This article is an autobiography or has been extensively edited by the subject or by someone connected to the subject. (January 2018) (Learn how and when to remove this template message)
Samir Selmanović PhD, PCC (born 1965 in Zagreb, Croatia) is a Leadership and Life Coach from New York City helping people as a companion on their hero to sage journey through leading retreats, online courses, consulting, coaching, and speaking. Samir has been He serves his clients with experience and insight harvested from a long list of individuals and organizations whom he has worked with. Samir’s passion for ideas and practice propelled him through a B.Sc. in Engineering, an M.A. in Psychology, a Master of Divinity, and a Ph.D. in Human Development. Samir is also a graduate of Georgetown University’s Leadership Coaching Program and is an ICF Professional Certified Coach (PCC). He is the founder and the CEO of WISDOM WORKROOM. He has been helping his clients be present (mindfulness training), tell a bigger story (narrative coaching), and befriend the unknown (poetry and spirituality).
As a young alternative theater leader in Europe, an engineer and pastor in the United States, and finally as an executive coach in New York City, Samir has helped develop more than 100 leaders, from ambitious entrepreneurs to sagacious CEOs. He takes his clients through a highly personalized and co-creative relationship to places where they never thought they would go.
Samir was born into complexity and natural chaos. Growing up with a Muslim father, a Christian mother, and an atheist school system—with capitalism to the West and communism to the East—he learned at an early age to elicit and escalate the best in others. Samir’s passion for ideas and problem-solving propelled him through a B.Sc. in Engineering, an M.A. in Psychology, a Master of Divinity, and a Ph.D. in Human Development. Samir is also a graduate of Georgetown University’s Leadership Coaching Program and is an ICF Professional Certified Coach (PCC).
Samir serves his clients with experience and insight gleaned from a long list of individuals and organizations whom he has worked with, including Harvard, Princeton, Glasgow-Caledonian, Freddie Mac, the Tropical Health Alliance Foundation, the New York Foundation for the Arts, World Vision, Get Storied, Agile Boston and the Florida Hospital. Samir loves his home country of Croatia, the streets and humans of New York City where he lives with his wife Vesna and daughters Ena and Leta.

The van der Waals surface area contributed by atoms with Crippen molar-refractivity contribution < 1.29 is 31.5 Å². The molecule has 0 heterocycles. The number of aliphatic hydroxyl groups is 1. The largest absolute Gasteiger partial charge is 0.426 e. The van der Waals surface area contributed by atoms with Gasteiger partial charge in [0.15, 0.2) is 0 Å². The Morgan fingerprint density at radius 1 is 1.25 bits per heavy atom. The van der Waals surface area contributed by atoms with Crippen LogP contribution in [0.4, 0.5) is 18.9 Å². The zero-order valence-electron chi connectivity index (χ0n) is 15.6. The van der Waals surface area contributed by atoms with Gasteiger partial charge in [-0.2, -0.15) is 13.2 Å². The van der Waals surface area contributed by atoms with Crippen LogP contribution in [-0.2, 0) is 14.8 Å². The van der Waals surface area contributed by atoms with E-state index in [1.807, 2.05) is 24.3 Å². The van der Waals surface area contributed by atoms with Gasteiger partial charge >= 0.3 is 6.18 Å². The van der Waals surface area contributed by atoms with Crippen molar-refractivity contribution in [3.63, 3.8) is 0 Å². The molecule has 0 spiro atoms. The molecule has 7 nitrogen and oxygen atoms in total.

Back in 1990s and 2000s, Samir has been a Christian minister who is known particularly for his work in interfaith dialogue. He is the founder of "Faith House Manhattan", an interfaith community of Christians, Muslims, Jews and humanists/atheists. He has served on the Interfaith Relations Commission of the United States National Council of Churches.
When the pastor of Church of the Advent Hope in New York City, he was honored by the group Muslims Against Terrorism for his assistance following the September 11, 2001 attacks, which included holding a Christian-Muslim discussion at the peak of tensions. He has been praised by many other religious leaders such as Karen Armstrong, Parker Palmer, and Brian McLaren.
Currently, he is Co-chair of Vote Common Good campaign.
Selmanovic grew up in the former Yugoslavia (Croatia). While his father was Muslim and mother Christian, he was essentially brought up an atheist. He completed compulsory service in the army, becoming a progressive Christian at age 18. He moved to the United States in 1990, where he completed several graduate degrees. He is a progressive Seventh-day Adventist pastor, and believes no organized religion is perfect, and seeks to affirm other faiths, including humanism. From 2005 to today, Samir has focused on consulting and coaching work in corporate and entrepreneurial context, and has founded Wisdom Workroom. He lives in NYC and works as an Executive Life Coach.
This section is empty. You can help by adding to it. (December 2018)
- "New York Adventists Cooperate With Muslims to Promote Peace" by Robert Darken. Adventist Today 10:6 (November 2002)
- Why It's Better to Receive Than to Give-Reflections of a Former Atheist Patheos Retrieved April 6, 2018
- Wisdom Workroom official website